• An illustration of cattle and a barn in a rural field.

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    Walt Disney had Marceline, Missouri. A fable cemented in his mind by a fleeting childhood stint in the rural southern town. Through his company, through Disneyland and “Main Street U.S.A,” Disney channeled memories of a bucolic small town and rural life. Though Disney’s father only briefly flirted with a yeoman life in Marceline, dusty Midwestern paradises, small towns, and steamboat adventures dominated early Disney works. Historian Steven Watts, writing in 1997, contends the infatuation America shared with Disney and his Marceline grew out of yearning. The late 19th century drawing up to 1920 witnessed a shift in residence patterns of Americans toward urban centers. Following The Second World War our country’s “Amber waves of grain” deposited once rural children in coastal cities and in sprawling new cities like Chicago. Just like the Bergsons in Willa Cather’s O Pioneers!, there are those who have “stayed behind” but in our East Coast bubble few are seeing what has continued to afflict swaths of our country.[1]

    Disney was not the only American infatuated with rural life. Thomas Jefferson praised the yeoman farmers of the burgeoning Republic claiming, “Those who labor in the earth are the chosen people of God, if he had a chosen people…” but our small towns are shuttering.[2] The farmers and “fruited plains” cherished by Disney and Jefferson alike seem to be in a state of constant suffering. Our American population exists in strange contrast. With more people living in only 146 counties than outside of them, there exists a particular type of American tunnel vision, one which focuses on our own region, or “country.” But when drug addictions to meth, heroin and other opioids claw their way north up the coasts, and into these counties, behind them we suddenly see a history of addiction, a vanishing lifestyle and all the associated pain which ravaged an entire segment of the sea to shining sea. While Watts claims Disney films offered those “suffering from the dislocation of historical change” a comfort from their vanishing way of life, today we see even more vanishing. Doctor shortages, widespread poverty, perceived abandonment which may not be at all unfounded. This piece of America, far away from the forgetful minds of the Northeastern megalopolis, is still suffering the dislocation of historical change.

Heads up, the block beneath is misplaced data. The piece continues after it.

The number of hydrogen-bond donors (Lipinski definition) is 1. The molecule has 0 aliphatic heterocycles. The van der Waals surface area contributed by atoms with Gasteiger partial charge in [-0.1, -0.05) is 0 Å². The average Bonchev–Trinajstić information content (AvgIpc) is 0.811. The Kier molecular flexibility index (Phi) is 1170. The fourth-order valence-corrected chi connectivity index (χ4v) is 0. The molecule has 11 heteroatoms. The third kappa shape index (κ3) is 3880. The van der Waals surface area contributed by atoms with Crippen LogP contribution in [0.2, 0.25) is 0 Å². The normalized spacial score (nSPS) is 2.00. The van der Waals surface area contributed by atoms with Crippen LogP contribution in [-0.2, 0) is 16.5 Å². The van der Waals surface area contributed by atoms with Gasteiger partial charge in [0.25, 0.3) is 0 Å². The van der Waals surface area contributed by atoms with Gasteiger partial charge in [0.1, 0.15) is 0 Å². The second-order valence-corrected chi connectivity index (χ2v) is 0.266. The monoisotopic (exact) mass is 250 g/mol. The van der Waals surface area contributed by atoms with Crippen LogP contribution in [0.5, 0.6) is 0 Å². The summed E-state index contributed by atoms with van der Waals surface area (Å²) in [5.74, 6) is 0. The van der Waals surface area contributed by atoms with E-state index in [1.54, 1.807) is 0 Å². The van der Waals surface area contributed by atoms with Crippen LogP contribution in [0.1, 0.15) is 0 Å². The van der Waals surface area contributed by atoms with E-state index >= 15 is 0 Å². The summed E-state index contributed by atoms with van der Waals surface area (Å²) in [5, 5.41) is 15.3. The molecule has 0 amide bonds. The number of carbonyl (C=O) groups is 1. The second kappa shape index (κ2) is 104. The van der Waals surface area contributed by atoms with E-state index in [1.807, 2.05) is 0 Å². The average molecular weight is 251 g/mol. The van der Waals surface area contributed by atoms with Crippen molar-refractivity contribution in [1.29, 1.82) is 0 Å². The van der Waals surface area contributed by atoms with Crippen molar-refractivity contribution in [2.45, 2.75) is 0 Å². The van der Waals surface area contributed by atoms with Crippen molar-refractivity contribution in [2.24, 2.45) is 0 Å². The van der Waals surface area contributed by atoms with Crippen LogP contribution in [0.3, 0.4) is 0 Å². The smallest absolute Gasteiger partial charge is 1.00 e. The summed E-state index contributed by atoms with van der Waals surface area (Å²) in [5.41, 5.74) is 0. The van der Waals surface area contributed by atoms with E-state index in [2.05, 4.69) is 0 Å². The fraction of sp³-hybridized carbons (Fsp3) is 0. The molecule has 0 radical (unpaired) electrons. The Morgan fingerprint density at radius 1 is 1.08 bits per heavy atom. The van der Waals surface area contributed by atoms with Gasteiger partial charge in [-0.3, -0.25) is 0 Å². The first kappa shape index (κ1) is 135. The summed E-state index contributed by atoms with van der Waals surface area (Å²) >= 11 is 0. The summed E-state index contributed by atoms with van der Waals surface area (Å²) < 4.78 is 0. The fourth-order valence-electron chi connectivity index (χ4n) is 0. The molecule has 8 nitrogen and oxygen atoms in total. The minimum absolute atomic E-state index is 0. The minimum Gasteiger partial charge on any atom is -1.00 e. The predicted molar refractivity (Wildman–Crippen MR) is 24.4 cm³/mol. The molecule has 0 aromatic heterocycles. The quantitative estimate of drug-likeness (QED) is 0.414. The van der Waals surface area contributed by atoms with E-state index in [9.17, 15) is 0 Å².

When she was still alive, my family would load up our car and drive the hour or so from our New Jersey home to my grandmother’s house along the shores of the Delaware River.  My mother once, after giving her more trouble than I care to admit, claimed going to the Delaware River was the only vacation I liked. She was right. While I couldn’t stand the heat and busyness of the Jersey Shore, with its bumbling crowds and din, I seemed to find comfort slowly meandering up Delaware Drive in our car, watching the river blink out between farmland and the occasional small town center. There was rust on the road, railroad tracks, closed down silos and mills, signs of objects once important suddenly left to wither. However, through the rust, through the seemingly tempered march of life in this river valley and the hushed conversations about drugs, unemployment and other woes, an intense pride in life and lifestyle managed to cut through. Though I don’t think John Steinbeck’s farmer, stopped for lunch on an idling tractor, would ever believe he would need a piece of European software to fix his tractor, the tragedy of the Joads in Grapes of Wrath seems to still be playing out in between our dense urban centers. While hope in a return of lifestyle abounds, and regional pride has not subsided, few steps of consequence have been made.

    [1] Steven Watts. The Magic Kingdom: Walt Disney and the American Way of Life. (University of Missouri Press: Columbia, MO, 1997)

    [2] Thomas Jefferson. Notes on the State of Virginia. 1785.

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